Long story short, the old family computer (store bought HP) died last week. I used too build computers for people, so I decided to do it again for the replacement. So far, so good. However, there is a lot of stuff on the old hard drive that I want to keep.
To the best of my knowledge, there is nothing wrong with the old hard drive, but I did get a new, larger one for the new computer. I will be installing Windows 7 on it.
The old hard drive was a Windows Vista set up.
The question is, what is the best way to build the new computer with the new hard drive having Windows 7, then attaching the old hard drive to copy what I want to the new one, then reformatting the old one for more storage in the new computer? Do I have them both installed before turning on the computer for the first time, or do I do the Windows 7 install on the new drive, then shut down and attach the old drive and copy, or something else?
Don’t have both drives installed when you set up Windows 7. If you’ve confused which is the master and which is the slave, it’s possible to install Windows 7 over the existing Vista installation. Instead, set up the new system, get Windows 7 installed and updated and then shut down the system to add the old drive.
+1. The only thing I would add is that the old drive is virtually certain to have an IDE interface. Most new motherboards only have SATA connectors - no IDE. There are exceptions so check the manual for the new one and see if it has an IDE header.
If not, you can still use this technique, but you will need to get an IDE-SATA converter. This is a small device, about the width of 2 sticks of gum laid side by side. It plugs into the IDE connector on the back of the old drive.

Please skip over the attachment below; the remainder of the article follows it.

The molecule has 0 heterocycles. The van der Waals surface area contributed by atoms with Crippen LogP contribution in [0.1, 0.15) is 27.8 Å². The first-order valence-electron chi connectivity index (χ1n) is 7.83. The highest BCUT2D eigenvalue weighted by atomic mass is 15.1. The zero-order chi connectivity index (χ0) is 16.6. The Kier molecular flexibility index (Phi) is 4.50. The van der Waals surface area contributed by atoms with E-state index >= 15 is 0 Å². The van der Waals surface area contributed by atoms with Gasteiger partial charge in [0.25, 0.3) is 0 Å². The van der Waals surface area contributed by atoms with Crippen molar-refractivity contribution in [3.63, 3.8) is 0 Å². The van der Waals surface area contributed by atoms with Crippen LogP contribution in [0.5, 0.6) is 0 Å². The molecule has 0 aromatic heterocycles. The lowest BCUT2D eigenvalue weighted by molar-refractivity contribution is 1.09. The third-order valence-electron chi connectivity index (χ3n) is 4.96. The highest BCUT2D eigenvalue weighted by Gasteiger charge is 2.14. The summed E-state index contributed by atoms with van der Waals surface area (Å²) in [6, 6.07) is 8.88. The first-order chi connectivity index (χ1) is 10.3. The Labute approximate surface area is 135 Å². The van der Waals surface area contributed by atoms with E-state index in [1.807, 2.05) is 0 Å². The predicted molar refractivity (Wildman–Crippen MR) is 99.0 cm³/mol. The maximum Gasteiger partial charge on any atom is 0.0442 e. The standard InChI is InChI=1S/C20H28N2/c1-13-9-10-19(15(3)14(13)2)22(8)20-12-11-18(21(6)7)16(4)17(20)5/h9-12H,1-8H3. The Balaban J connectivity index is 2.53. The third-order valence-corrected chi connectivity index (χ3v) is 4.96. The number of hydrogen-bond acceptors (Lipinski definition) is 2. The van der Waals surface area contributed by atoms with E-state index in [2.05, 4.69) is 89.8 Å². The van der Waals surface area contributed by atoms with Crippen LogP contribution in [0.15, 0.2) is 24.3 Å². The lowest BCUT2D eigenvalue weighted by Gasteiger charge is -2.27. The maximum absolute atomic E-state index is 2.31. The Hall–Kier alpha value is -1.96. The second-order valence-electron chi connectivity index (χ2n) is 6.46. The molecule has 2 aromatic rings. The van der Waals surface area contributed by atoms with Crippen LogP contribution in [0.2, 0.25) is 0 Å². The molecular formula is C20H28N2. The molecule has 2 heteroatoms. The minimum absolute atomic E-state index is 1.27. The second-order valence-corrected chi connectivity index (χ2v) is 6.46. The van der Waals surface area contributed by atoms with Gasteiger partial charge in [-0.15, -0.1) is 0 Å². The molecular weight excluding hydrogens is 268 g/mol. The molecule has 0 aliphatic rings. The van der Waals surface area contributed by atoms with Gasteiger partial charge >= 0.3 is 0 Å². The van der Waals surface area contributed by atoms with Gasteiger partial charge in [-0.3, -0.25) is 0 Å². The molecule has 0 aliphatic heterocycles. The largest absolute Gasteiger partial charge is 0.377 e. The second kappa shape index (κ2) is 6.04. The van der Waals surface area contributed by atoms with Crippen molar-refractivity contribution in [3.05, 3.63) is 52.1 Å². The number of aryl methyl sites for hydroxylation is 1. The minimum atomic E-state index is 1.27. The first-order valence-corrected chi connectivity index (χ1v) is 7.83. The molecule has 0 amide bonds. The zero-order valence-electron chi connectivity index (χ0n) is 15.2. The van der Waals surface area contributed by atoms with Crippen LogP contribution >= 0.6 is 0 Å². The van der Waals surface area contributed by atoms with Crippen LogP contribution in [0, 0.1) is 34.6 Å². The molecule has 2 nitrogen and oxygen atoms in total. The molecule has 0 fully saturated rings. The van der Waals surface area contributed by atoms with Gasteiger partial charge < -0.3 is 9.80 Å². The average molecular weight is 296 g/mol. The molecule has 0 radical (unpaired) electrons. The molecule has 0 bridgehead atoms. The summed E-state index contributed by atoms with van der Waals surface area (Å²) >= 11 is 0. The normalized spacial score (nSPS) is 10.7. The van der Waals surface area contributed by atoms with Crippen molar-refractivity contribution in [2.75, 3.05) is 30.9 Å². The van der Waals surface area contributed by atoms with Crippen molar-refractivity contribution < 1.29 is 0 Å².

However, there are 2 kinds. One kind is unidirectional. I assume these are just for CD/DVD readers. The other kind is bidirectional. Make sure you get the latter. Here’s one for under $20 w/ shipping.
He didn’t say how old it is and motherboards had SATA connectors pretty early on. But that doesn’t mean that a system builder would have used them. It depends on the cost. I’ve been using SATA drives for the past 5 years, but I don’t remember when they began to dominate.
Anyway, he’s building the system himself so I’m sure he’s capable of identifying connectors and headers. I doubt that I’ve mislead him even if I made the wrong assumption about the age of the system.
For $20, it’s worth it to keep a generic USB to Anything adapter around. Mine handle USB to SATA/PATA/IDE and handles both standard HDD’s and the 2.5" form factor drives no problem. That and a $7 universal power supply are great to have around just for moving things from old HDD’s (or trying to recover data from them) without the hassle of opening up the case.
Enclosures aren’t expensive, and if you’re going to keep the old drive around as a backup or a spare drive, an enclosure will protect the circuit board and keep dust out of the drive.
My last enclosure came from accomdata & cost around $18. I think I got it off amazon.